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Washington, DC - The U.S Travel Association and a panel of travel and security experts today unveiled a groundbreaking plan to improve security at America's airports and reduce the burden on travelers. Among the most notable recommendations are the creation of a trusted traveler program and a requirement that travelers be allowed to check at least one bag at no additional cost to the ticket price as a means to reduce the amount of luggage going through the security checkpoint.
The need for reform was made especially clear by recent research revealing that travelers are avoiding two to three trips per year due to unnecessary hassles associated with the security screening process. These avoided trips come at a cost of $85 billion and 900,000 jobs to the American economy.
The recommendations, the culmination of a year-long analysis to remake aviation security screening, were issued in a report titled “A Better Way: Building a World Class System for Aviation Security,” and call on Congress to own responsibility for improving the current system through effective policy decisions. U.S. Travel and its panel of experts set out to achieve three primary goals:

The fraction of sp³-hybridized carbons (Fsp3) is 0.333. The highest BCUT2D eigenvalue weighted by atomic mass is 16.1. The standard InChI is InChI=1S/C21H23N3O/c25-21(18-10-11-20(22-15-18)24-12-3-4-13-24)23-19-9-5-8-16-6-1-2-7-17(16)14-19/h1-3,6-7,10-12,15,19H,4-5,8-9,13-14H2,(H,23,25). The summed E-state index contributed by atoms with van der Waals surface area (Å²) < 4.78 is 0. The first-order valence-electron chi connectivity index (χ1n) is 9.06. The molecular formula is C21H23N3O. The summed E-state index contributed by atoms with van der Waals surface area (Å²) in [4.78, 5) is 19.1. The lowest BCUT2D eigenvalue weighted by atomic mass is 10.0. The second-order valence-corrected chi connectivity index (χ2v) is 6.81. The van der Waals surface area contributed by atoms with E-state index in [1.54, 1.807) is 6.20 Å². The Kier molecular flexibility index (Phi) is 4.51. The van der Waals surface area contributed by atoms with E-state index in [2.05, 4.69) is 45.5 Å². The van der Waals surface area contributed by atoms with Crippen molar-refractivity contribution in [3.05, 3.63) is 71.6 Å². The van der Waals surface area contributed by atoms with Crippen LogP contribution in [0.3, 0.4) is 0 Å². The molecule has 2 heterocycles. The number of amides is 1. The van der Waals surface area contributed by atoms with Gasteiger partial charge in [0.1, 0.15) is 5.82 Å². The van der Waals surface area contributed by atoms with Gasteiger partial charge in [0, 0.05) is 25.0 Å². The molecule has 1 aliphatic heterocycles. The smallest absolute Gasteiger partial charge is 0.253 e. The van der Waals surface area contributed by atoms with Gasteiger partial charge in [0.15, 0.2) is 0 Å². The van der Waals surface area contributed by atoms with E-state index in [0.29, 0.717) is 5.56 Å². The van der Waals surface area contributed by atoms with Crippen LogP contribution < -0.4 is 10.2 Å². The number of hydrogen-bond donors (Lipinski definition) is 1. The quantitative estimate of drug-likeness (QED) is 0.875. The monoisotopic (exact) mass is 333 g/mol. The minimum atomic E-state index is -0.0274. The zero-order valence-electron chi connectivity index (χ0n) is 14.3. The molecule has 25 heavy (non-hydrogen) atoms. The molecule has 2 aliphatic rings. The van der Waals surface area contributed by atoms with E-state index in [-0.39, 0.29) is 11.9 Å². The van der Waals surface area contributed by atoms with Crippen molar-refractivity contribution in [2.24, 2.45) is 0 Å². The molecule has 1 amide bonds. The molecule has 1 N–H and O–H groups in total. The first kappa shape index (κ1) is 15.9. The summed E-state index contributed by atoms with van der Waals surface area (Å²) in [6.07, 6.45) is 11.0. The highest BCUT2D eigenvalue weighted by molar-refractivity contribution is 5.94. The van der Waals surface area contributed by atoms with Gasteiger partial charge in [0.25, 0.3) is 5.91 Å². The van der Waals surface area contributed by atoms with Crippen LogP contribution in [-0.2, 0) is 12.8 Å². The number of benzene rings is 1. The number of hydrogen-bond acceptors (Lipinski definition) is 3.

Improve the TSA checkpoint by increasing efficiency, decreasing passenger wait times and screening passengers based on risk;
Generate greater governmental efficiency and cooperation in executing its security responsibilities; and
Restructure America's national approach to aviation security by developing and using risk management methods and tools.
Originally posted by boncho
What I could see happening here is the development of a tiered system. First class and frequent flyers get the best treatment and the odd traveler gets the current standard.